The first sign of ambition was appointing an internationally trained winemaker for the first time. Shiki Rauchberger became the winemaker of Efrat Winery in 2002. He had studied at UC Davis in America and worked with Peter Stern, who was the wine consultant of the Golan Heights Winery for twenty years and then of Carmel Winery for a further five years. He was also winemaker of Herzog Wine Cellars. Stern was arguably the key individual in the quality revolution of both Israeli (with Yarden) and Kosher wine (with Herzog.) Shiki credits him with being the main influence on his career. Shiki became winemaker of Carmel’s Rishon Le Zion Cellars from 1993, where he was very respected, until Moti Teperberg tapped him to plot the metamorphoses from Efrat to Teperberg Winery. He is a very talented winemaker, who is most happy when being amongst the vineyards. He is also a truly nice guy.

Then, in 2006, Moti Teperberg moved the winery to a new, spacious site at Tzora, near Beit Shemesh (not far from Dir Rafat Monastery, Tzora Vineyards & Mony Winery). The winemaking team was strengthened with the addition of French born, Olivier Fraty, who trained in Bordeaux and great inroads were made in connecting the vineyards to the wines via the winery. The more recent addition to the winemaking team is the American born Daniel Friedenberg. Together the winemaking trio represent an impressive team, with everyone coming from different backgrounds, with different experiences.

For the first time in 140 years, Teperberg started making wine in the vineyards. Their vineyards range from the Golan Heights to the Negev, but most are situated in the Judean Foothills and the Judean Hills. The first attempt at rebranding introduced the name ‘Teperberg 1870’ to the Israeli market. This was a half hearted marketing job and did not really succeed.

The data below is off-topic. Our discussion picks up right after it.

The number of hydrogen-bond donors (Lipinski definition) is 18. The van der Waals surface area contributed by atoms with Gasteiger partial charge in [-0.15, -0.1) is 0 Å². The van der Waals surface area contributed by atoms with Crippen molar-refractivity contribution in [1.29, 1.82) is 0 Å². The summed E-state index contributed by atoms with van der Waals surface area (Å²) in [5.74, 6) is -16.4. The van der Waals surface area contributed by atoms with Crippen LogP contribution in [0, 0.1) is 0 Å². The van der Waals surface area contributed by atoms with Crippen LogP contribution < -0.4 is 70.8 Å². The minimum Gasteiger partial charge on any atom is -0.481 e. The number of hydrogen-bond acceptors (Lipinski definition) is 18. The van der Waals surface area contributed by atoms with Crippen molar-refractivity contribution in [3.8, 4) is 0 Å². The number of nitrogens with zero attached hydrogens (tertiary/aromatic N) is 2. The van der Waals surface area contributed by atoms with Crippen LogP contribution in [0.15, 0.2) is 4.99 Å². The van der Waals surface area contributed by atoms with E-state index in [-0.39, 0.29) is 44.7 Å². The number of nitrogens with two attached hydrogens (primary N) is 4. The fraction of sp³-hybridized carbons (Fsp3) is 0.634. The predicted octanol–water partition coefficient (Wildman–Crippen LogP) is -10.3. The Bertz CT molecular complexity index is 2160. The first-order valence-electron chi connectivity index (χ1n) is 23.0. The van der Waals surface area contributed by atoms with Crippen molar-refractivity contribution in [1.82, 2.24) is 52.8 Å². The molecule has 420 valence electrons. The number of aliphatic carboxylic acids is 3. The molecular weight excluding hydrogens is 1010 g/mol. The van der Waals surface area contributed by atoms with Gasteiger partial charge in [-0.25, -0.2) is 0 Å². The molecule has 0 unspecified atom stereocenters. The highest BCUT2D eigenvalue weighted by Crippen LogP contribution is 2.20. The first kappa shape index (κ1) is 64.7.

After numerous changes in marketing strategy and personnel, the third master stroke of Moti Teperberg was employing a smart, meticulous marketing professional, Roy Harel. With great precision, and at no little cost, they rebranded the winery using the logo of a large ‘tet’ on the label (the first letter of the family name in Hebrew), basing the new look on history and family. The success of this image is clear. Wine buyers have been heard entering wine stores, and asking for wines with the ‘tet’ on the label! The new brands ranged from the entry level Vision, Impression, Inspire, Essence up to the premier label Legacy. The wines perform at every level and due to the smart marketing, the wines also have an impressive presence on the shelves.  The Essence Rose, Inspire Famitage (a Dabouki blend) and Inspire Devotage (Malbec Marsalan) are favorites of mine. The Legacy Cabernet Franc is outstanding. The new Teperberg Winery is as far removed from the old Efrat Winery as it could be. They now produce 6 million bottles of wine a year and harvest up to 7,000 tons of grapes annually. The turnaround during the last decade has been very impressive.